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Midwest Farmland Values Rose During 2Q
USAgNet - 08/15/2022

All of the states within the Seventh Federal Reserve District saw their farmland rise in value by double-digits during the second quarter of 2022 when compared to last year. According to the latest survey of agricultural lenders in the district, ag property values were 22 percent higher than the same period in 2021--roughly matching the year-over-year gains of the previous two quarters. And they rose by two percent between the months of April through May over the previous quarter.

In the most recent questionnaire of 137 rural bankers, survey respondents noted that Wisconsin properties were up 13 percent over last year, but fell slightly since the first quarter. Farmland in Iowa and Indiana were 26 and 25 percent higher, respectively, while Illinois' was up 18 percent for the year. Michigan trends were not calculated due to the lack of adequate survey responses.

"Although momentum from strong farm incomes contributed to higher farmland values, it was uncertain how long this effect would last, given the rising interest rate environment," said Reserve Economist David Oppedahl. "Yet, several respondents mentioned buyers from outside agriculture were helping to push farmland values higher, indicating demand had remained healthy. A Wisconsin banker said there were too many buyers seeking too few acres with outside interest from non-farm buyers still strong."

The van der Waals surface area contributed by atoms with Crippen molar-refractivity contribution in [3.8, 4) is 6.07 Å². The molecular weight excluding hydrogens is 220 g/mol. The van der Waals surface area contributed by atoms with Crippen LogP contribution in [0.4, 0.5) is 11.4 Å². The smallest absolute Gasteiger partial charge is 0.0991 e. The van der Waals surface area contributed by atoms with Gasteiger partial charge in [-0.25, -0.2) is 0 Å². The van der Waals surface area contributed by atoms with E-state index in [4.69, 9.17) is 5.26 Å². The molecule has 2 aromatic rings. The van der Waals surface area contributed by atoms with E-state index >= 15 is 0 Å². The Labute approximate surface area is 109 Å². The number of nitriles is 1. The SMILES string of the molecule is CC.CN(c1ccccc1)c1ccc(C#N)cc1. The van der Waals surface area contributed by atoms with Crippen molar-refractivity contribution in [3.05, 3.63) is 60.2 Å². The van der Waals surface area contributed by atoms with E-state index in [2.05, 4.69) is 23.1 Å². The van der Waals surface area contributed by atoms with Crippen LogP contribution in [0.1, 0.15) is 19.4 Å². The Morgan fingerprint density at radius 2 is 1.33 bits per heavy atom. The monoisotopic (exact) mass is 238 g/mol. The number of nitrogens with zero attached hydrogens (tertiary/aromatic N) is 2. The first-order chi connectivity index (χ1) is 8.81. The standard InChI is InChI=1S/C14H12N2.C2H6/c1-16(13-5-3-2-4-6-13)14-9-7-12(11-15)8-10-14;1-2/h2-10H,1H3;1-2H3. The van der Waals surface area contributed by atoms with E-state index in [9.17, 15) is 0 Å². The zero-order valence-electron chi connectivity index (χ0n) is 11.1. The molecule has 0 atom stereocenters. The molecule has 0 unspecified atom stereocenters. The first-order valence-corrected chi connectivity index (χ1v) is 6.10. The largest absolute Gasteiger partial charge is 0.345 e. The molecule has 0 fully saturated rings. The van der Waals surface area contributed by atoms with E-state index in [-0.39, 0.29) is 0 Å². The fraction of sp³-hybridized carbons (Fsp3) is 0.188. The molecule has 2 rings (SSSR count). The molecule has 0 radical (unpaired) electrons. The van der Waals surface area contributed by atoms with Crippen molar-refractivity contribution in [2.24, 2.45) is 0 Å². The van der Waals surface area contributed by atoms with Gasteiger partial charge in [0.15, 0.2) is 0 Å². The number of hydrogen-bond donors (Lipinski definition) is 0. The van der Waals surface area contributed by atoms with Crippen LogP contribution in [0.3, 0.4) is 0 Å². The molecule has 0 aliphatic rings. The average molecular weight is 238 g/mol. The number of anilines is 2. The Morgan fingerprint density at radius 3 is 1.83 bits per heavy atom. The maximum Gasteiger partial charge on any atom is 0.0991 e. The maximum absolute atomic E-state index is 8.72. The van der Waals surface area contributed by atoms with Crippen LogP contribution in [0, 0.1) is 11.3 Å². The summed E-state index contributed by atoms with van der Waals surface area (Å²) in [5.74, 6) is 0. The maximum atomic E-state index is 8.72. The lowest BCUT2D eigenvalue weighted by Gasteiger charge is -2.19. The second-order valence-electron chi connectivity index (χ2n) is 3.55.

Oppedahl adds that agricultural credit conditions for the district were better in the second quarter of 2022 than a year ago. Fifty-six percent of the survey respondents indicated that their respective banks' lending areas had been at least modestly affected by the pandemic during the past year.

"On average, 74 percent of the responding bankers' agricultural borrowers were not affected by the pandemic over the same period," he noted. "In the second quarter of 2022, repayment rates for non-real-estate farm loans improved from a year ago, continuing the pattern of the previous six quarters."

Meanwhile, agricultural prices rose in June 2022 from the same time a year earlier, staying on the upward trajectory for farm prices that had started in the summer of 2020. The district saw June corn, soybean, and milk prices, which were up 23 percent, 13 percent, and 48 percent from a year ago, respectively.

Looking ahead, about 25 percent of the survey respondents anticipated farmland values to rise for the remainder of this year, while 71 percent thought they would stabilize. However, many are expecting to see lower volumes of non-real-estate farm loans in the third quarter of 2022 compared with earlier levels.


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